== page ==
New Zealand captain Richie McCaw should follow the advice of Crusaders coach Todd Blackadder and make the move from openside to blindside.
A lot has been said in the past week about McCaw's position and where he should continue his career. Although the man himself still wants to continue wearing his famous number seven jersey, time is catching up with him.
That, and the emergence of players like Sam Cane and Matt Todd, means he should make the switch to the other side of the scrum.
Cane impressed when he came off the replacements bench to make his debut against Ireland in the second Test in Christchurch, and was outstanding when he started at openside flank in the third Test in Hamilton.
All Blacks coach Steve Hansen said after that match that he believes Cane's performance proved that he's not a rival for McCaw, but rather the player who can extend his captain's career in the openside flanker's role.
This scenario has a familiar ring to it and reminds me of a situation which South Africa found themselves in at last year's World Cup when former Springbok coach Peter de Villiers opted to play his captain John Smit ahead of Bismarck du Plessis at hooker in his starting XV.
This after Du Plessis proved throughout last season that he was South Africa's best number two, and even a front row authority of the calibre of legendary All Blacks hooker Sean Fitzpatrick hailed him as the world's best in the position.
Hansen's comments about Cane extending McCaw's career suggests that he is either planning to perservere with McCaw as his first-choice openside flanker and with Cane as his back-up, or it could mean that Cane starts certain matches with McCaw playing off the bench.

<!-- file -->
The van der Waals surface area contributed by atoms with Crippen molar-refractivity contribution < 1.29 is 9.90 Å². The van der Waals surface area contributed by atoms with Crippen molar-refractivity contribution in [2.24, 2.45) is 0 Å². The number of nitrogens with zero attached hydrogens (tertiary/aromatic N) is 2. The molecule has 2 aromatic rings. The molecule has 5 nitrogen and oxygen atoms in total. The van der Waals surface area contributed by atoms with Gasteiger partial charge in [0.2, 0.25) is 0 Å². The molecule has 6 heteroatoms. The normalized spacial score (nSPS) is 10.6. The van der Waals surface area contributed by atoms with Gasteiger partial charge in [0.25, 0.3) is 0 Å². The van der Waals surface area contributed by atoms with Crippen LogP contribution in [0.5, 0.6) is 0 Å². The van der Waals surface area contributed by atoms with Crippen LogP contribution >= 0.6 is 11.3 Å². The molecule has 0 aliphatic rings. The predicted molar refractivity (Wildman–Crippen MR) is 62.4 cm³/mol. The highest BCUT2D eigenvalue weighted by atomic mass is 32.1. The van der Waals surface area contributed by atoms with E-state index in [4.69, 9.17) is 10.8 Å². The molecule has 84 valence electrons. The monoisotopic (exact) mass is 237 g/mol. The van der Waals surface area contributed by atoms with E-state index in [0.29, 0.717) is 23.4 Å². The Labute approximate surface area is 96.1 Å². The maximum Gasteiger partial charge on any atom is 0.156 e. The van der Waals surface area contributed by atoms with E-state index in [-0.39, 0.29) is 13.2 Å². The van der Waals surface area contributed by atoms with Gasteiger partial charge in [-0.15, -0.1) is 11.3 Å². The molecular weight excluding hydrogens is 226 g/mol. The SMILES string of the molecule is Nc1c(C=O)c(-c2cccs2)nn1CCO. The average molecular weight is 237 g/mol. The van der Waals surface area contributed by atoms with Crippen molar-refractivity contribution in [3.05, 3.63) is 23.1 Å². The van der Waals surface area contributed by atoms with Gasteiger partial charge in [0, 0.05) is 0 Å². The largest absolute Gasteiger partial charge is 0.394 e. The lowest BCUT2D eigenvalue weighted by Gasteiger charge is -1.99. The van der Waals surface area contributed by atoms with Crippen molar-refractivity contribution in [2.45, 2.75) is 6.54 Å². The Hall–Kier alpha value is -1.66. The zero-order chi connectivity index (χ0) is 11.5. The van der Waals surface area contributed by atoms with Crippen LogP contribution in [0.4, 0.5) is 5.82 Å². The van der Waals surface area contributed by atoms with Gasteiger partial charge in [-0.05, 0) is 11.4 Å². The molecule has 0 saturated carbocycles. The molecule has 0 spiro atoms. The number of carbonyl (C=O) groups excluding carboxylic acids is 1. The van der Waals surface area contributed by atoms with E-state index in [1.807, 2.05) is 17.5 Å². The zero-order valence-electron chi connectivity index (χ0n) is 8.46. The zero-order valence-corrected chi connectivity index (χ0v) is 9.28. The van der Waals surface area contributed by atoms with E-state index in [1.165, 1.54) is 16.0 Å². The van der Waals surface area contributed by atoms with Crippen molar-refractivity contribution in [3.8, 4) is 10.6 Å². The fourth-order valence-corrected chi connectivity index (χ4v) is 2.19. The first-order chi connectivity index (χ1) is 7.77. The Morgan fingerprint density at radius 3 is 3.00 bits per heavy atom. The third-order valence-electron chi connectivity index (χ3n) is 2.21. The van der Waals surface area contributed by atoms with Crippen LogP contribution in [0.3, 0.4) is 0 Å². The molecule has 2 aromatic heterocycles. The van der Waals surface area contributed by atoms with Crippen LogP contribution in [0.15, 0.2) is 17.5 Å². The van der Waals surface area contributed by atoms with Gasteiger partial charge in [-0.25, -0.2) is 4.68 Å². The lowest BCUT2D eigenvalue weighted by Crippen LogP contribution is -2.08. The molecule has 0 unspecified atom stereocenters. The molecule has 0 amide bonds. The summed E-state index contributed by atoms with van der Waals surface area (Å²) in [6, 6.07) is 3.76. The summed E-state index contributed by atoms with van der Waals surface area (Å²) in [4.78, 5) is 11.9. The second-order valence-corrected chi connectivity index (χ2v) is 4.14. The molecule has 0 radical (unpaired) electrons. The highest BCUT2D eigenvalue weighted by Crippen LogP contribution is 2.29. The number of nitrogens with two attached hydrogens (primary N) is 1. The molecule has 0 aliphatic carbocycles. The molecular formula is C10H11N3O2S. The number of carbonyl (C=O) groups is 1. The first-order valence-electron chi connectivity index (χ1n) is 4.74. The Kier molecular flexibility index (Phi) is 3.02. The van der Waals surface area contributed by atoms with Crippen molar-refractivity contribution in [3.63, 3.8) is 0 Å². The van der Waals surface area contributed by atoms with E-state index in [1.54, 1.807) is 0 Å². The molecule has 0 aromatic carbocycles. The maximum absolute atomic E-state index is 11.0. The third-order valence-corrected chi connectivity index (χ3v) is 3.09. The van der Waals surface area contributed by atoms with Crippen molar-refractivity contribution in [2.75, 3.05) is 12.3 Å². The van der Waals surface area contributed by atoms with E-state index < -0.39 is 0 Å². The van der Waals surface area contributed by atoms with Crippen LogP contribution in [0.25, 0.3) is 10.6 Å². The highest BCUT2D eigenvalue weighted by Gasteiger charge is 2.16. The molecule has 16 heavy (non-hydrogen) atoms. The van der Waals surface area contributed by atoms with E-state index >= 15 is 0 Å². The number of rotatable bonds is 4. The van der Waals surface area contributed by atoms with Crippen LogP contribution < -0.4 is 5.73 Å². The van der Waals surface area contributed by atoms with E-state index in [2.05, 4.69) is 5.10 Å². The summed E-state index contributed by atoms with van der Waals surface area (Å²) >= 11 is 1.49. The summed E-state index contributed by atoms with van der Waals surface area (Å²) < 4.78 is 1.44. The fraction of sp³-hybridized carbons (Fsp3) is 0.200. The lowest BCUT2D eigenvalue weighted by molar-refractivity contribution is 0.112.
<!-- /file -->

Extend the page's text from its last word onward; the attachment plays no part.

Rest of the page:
With McCaw being the All Blacks captain the latter scenario is highly unlikely, and we could soon see a similar scenario to the Springboks' hooker situation of yesteryear developing.
McCaw played at number eight against Ireland in the final Test, but even the most die-hard All Blacks supporters will acknowledge that King Richie was not at his best against Ireland's Sean O'Brien in the first two Tests. While he might have edged out the Leinster openside flanker in the battle for the loose ball in the first Test in Auckland, he came off second best - by some distance - in the second international.
While an aging McCaw is still effective at the breakdowns, that Test in Christchurch showed that he no longer dominates that area as in previous seasons. And with younger players like O'Brien, Australia's David Pocock and Wales' Sam Warburton on the scene - don't expect McCaw to be competitive for much longer.
With Jerome Kaino no longer around I think it's a good idea for him to follow the lead of another legendary All Blacks loose forward, Michael Jones, who made the switch from openside to the blindside flank succesfully. This was partly due to the emergence of Josh Kronfeld as the All Blacks' preferred choice on the openside flank.
Jones added years to his game and his stature as one of the All Blacks greats was not diminished.
McCaw has already proved that he has the ability to play at blindside flank or number eight, for the Crusaders and the All Blacks, as a stop-gap measure. Maybe it's time for him to consider playing in the number six jersey on a permanent basis.
By David Skippers